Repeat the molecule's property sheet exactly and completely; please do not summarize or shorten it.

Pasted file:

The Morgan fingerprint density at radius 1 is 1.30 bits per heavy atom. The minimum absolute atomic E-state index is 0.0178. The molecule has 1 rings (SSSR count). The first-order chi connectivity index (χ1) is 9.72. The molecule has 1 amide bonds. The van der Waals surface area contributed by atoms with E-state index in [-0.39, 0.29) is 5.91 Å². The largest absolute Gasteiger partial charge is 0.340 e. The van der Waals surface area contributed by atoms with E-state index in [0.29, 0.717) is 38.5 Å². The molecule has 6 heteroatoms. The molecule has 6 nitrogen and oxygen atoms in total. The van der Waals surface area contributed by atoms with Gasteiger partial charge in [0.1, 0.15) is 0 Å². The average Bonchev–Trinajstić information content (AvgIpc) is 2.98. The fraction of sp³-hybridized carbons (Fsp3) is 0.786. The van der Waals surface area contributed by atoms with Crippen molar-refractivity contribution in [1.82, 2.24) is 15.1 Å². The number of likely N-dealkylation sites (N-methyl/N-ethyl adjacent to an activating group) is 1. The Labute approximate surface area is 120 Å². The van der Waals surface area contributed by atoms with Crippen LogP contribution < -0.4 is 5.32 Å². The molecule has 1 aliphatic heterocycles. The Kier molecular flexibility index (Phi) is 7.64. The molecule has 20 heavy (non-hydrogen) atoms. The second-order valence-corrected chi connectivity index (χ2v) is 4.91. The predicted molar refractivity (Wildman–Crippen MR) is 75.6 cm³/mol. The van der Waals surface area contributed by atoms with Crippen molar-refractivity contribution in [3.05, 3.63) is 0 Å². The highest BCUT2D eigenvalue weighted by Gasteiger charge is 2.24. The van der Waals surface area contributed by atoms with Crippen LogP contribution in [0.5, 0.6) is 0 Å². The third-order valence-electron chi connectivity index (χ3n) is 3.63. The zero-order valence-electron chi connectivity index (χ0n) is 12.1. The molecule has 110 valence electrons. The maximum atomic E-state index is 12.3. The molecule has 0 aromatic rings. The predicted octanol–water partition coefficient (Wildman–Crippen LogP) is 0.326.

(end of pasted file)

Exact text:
The Morgan fingerprint density at radius 1 is 1.30 bits per heavy atom. The minimum absolute atomic E-state index is 0.0178. The molecule has 1 rings (SSSR count). The first-order chi connectivity index (χ1) is 9.72. The molecule has 1 amide bonds. The van der Waals surface area contributed by atoms with E-state index in [-0.39, 0.29) is 5.91 Å². The largest absolute Gasteiger partial charge is 0.340 e. The van der Waals surface area contributed by atoms with E-state index in [0.29, 0.717) is 38.5 Å². The molecule has 6 heteroatoms. The molecule has 6 nitrogen and oxygen atoms in total. The van der Waals surface area contributed by atoms with Gasteiger partial charge in [0.1, 0.15) is 0 Å². The average Bonchev–Trinajstić information content (AvgIpc) is 2.98. The fraction of sp³-hybridized carbons (Fsp3) is 0.786. The van der Waals surface area contributed by atoms with Crippen molar-refractivity contribution in [1.82, 2.24) is 15.1 Å². The number of likely N-dealkylation sites (N-methyl/N-ethyl adjacent to an activating group) is 1. The Labute approximate surface area is 120 Å². The van der Waals surface area contributed by atoms with Crippen LogP contribution < -0.4 is 5.32 Å². The molecule has 1 aliphatic heterocycles. The Kier molecular flexibility index (Phi) is 7.64. The molecule has 20 heavy (non-hydrogen) atoms. The second-order valence-corrected chi connectivity index (χ2v) is 4.91. The predicted molar refractivity (Wildman–Crippen MR) is 75.6 cm³/mol. The van der Waals surface area contributed by atoms with Crippen molar-refractivity contribution in [3.05, 3.63) is 0 Å². The highest BCUT2D eigenvalue weighted by Gasteiger charge is 2.24. The van der Waals surface area contributed by atoms with Crippen LogP contribution in [0.5, 0.6) is 0 Å². The third-order valence-electron chi connectivity index (χ3n) is 3.63. The zero-order valence-electron chi connectivity index (χ0n) is 12.1. The molecule has 110 valence electrons. The maximum atomic E-state index is 12.3. The molecule has 0 aromatic rings. The predicted octanol–water partition coefficient (Wildman–Crippen LogP) is 0.326.